Or, well, lived before his mansion was destroyed and he moved to Amity Park. (By the way, my best guess for Amity Park’s location is that it’s a fictional suburb of Chicago on the Lake Michigan coast, just north of Evanston/”Elmerton.”)
(The writers may have said at some point where he lives, in which case disregard this, but it was fun to think about.)
Door county. More specifically, somewhere between Carlsville and Jacksonport. So about here.
First off, we know he’s in the northern half of the state. At the end of “Bitter Reunions,” Maddie remarks that Jack “beat that ghost all the way to Kenosha,” which is on Wisconsin’s southern border with Illinois. So it’s implied that they were in northern Wisconsin.
Vlad’s a massive Packers fan, so it’s likely he’d want to live somewhere close to Green Bay, probably within an hour’s drive or so. Carlsville is about an hour-and-15-minute drive from Green Bay, not too bad for a fanatic who’d be wanting to show up to every home game. (Yeah, I’m aware that Vlad’s mansion was built by the Wisconsin Dairy King, but you know what, he’s wearing a cheesehead, he’s probably a Packers fan too. Actually I’m pretty sure that if you live in Wisconsin, you’re required by state law* to be a Packers fan anyway.)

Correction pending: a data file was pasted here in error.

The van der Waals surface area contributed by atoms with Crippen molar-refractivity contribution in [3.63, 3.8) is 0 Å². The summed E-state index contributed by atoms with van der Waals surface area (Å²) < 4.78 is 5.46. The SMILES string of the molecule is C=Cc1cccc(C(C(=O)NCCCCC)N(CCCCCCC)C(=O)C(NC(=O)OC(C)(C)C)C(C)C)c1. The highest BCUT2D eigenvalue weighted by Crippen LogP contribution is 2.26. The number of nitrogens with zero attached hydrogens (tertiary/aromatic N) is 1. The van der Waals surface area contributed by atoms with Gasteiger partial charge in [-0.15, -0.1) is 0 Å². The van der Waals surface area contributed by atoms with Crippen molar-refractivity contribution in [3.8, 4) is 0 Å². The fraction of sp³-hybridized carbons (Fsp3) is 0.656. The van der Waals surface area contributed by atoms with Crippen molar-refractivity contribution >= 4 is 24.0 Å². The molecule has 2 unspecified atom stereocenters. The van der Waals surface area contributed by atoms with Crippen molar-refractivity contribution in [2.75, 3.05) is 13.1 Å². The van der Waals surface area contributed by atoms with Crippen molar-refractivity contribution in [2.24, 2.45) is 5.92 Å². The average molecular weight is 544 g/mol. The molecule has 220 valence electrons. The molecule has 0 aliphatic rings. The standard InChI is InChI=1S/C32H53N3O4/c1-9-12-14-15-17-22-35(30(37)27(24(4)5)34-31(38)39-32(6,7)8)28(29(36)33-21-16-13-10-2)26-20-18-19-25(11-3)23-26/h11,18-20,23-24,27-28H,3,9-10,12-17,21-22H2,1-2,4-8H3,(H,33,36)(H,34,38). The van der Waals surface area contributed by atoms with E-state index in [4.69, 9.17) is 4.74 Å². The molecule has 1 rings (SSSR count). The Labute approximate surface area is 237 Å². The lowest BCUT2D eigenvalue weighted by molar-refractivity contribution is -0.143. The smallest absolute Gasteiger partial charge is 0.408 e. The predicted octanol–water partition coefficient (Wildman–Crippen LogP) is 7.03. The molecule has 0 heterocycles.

(*Blogger’s note: This is not actually a law.)
In the episodes that take place entirely or partially at Vlad’s mansion, it’s shown to be in a wooded, somewhat isolated area. That makes the Marinette or Oconto areas also possibilities, but less likely, since the mansion was built by a wealthy eccentric. Door County is heavily wooded, pretty isolated, and has a pretty low year-round population. It’s also a major vacation destination. So if you’re a wealthy eccentric looking to build a private, lavish estate somewhere nice where you won’t be bothered (this applies to both Vlad and the Dairy King), the middle of the Door peninsula seems like a winner.
But the biggest reason why? It’s a bad pun. The Door Peninsula (and by extension Door County) gets its name from the Porte des Morts Strait, located here. (I put his mansion further south because there’s less tourist activity in that area than there is closer to the strait, therefore more peace, quiet, and people leaving him alone.) Explanations differ on where exactly the name came from, but the most popular is that it was both the site of a large battle and an extremely dangerous and difficult waterway to cross. The name, in French, means “Death’s Door.”
Hm. Death’s Door, Wisconsin. Wonder who’s got one of those in their secret lab.